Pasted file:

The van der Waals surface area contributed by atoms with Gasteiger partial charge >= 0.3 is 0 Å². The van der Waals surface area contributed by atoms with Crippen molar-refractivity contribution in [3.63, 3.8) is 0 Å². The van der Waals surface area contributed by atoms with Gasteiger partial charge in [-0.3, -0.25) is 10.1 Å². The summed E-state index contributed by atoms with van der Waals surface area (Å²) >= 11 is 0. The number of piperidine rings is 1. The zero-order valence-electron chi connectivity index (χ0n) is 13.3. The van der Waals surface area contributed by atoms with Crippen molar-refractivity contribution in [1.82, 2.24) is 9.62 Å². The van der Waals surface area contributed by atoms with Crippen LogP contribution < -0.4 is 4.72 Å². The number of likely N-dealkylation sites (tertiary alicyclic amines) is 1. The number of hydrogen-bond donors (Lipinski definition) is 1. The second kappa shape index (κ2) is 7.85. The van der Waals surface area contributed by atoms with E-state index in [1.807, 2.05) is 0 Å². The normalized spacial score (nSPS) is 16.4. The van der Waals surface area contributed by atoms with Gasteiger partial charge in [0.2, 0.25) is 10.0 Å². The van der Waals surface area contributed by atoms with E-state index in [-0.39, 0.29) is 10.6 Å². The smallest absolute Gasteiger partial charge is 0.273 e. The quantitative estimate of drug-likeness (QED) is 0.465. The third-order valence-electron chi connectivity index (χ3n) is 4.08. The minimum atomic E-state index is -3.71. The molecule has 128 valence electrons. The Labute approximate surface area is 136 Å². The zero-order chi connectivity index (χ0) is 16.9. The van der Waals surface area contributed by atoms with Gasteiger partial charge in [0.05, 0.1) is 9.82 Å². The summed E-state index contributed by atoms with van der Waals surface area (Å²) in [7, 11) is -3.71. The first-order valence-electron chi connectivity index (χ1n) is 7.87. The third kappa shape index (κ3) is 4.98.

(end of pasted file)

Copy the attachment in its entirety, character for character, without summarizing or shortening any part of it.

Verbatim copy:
The van der Waals surface area contributed by atoms with Gasteiger partial charge >= 0.3 is 0 Å². The van der Waals surface area contributed by atoms with Crippen molar-refractivity contribution in [3.63, 3.8) is 0 Å². The van der Waals surface area contributed by atoms with Gasteiger partial charge in [-0.3, -0.25) is 10.1 Å². The summed E-state index contributed by atoms with van der Waals surface area (Å²) >= 11 is 0. The number of piperidine rings is 1. The zero-order valence-electron chi connectivity index (χ0n) is 13.3. The van der Waals surface area contributed by atoms with Crippen molar-refractivity contribution in [1.82, 2.24) is 9.62 Å². The van der Waals surface area contributed by atoms with Crippen LogP contribution < -0.4 is 4.72 Å². The number of likely N-dealkylation sites (tertiary alicyclic amines) is 1. The number of hydrogen-bond donors (Lipinski definition) is 1. The second kappa shape index (κ2) is 7.85. The van der Waals surface area contributed by atoms with E-state index in [1.807, 2.05) is 0 Å². The normalized spacial score (nSPS) is 16.4. The van der Waals surface area contributed by atoms with Gasteiger partial charge in [0.2, 0.25) is 10.0 Å². The van der Waals surface area contributed by atoms with E-state index in [-0.39, 0.29) is 10.6 Å². The smallest absolute Gasteiger partial charge is 0.273 e. The quantitative estimate of drug-likeness (QED) is 0.465. The third-order valence-electron chi connectivity index (χ3n) is 4.08. The minimum atomic E-state index is -3.71. The molecule has 128 valence electrons. The Labute approximate surface area is 136 Å². The zero-order chi connectivity index (χ0) is 16.9. The van der Waals surface area contributed by atoms with Gasteiger partial charge in [0.05, 0.1) is 9.82 Å². The summed E-state index contributed by atoms with van der Waals surface area (Å²) in [7, 11) is -3.71. The first-order valence-electron chi connectivity index (χ1n) is 7.87. The third kappa shape index (κ3) is 4.98.